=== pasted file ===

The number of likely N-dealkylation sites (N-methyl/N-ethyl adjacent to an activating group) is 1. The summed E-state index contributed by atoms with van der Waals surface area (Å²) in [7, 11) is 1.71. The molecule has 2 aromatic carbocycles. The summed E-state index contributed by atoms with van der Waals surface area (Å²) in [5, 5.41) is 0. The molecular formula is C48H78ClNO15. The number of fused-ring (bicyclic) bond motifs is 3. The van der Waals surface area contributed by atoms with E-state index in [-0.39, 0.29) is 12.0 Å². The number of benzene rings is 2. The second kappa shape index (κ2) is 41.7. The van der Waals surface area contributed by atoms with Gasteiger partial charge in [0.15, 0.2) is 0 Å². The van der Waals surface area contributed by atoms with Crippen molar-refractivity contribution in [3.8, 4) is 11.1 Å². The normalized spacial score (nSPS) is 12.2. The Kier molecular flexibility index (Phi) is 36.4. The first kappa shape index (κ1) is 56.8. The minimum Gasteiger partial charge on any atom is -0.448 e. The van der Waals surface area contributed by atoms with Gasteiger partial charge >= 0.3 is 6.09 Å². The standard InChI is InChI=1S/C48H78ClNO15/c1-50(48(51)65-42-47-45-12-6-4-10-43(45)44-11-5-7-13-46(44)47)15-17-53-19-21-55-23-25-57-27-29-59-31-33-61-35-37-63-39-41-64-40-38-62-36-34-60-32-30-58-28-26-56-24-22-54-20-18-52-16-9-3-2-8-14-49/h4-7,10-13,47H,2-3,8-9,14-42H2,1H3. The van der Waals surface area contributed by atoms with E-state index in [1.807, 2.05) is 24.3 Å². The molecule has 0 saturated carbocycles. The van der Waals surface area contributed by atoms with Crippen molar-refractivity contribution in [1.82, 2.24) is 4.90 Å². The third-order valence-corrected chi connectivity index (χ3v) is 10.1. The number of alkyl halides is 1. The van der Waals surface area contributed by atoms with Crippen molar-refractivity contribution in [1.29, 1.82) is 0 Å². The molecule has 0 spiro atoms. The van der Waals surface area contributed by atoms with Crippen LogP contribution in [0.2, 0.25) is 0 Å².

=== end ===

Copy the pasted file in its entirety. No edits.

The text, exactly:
The number of likely N-dealkylation sites (N-methyl/N-ethyl adjacent to an activating group) is 1. The summed E-state index contributed by atoms with van der Waals surface area (Å²) in [7, 11) is 1.71. The molecule has 2 aromatic carbocycles. The summed E-state index contributed by atoms with van der Waals surface area (Å²) in [5, 5.41) is 0. The molecular formula is C48H78ClNO15. The number of fused-ring (bicyclic) bond motifs is 3. The van der Waals surface area contributed by atoms with E-state index in [-0.39, 0.29) is 12.0 Å². The number of benzene rings is 2. The second kappa shape index (κ2) is 41.7. The van der Waals surface area contributed by atoms with Gasteiger partial charge in [0.15, 0.2) is 0 Å². The van der Waals surface area contributed by atoms with Crippen molar-refractivity contribution in [3.8, 4) is 11.1 Å². The normalized spacial score (nSPS) is 12.2. The Kier molecular flexibility index (Phi) is 36.4. The first kappa shape index (κ1) is 56.8. The minimum Gasteiger partial charge on any atom is -0.448 e. The van der Waals surface area contributed by atoms with Gasteiger partial charge >= 0.3 is 6.09 Å². The standard InChI is InChI=1S/C48H78ClNO15/c1-50(48(51)65-42-47-45-12-6-4-10-43(45)44-11-5-7-13-46(44)47)15-17-53-19-21-55-23-25-57-27-29-59-31-33-61-35-37-63-39-41-64-40-38-62-36-34-60-32-30-58-28-26-56-24-22-54-20-18-52-16-9-3-2-8-14-49/h4-7,10-13,47H,2-3,8-9,14-42H2,1H3. The van der Waals surface area contributed by atoms with E-state index in [1.807, 2.05) is 24.3 Å². The molecule has 0 saturated carbocycles. The van der Waals surface area contributed by atoms with Crippen molar-refractivity contribution in [1.82, 2.24) is 4.90 Å². The third-order valence-corrected chi connectivity index (χ3v) is 10.1. The number of alkyl halides is 1. The van der Waals surface area contributed by atoms with Crippen molar-refractivity contribution in [1.29, 1.82) is 0 Å². The molecule has 0 spiro atoms. The van der Waals surface area contributed by atoms with Crippen LogP contribution in [0.2, 0.25) is 0 Å².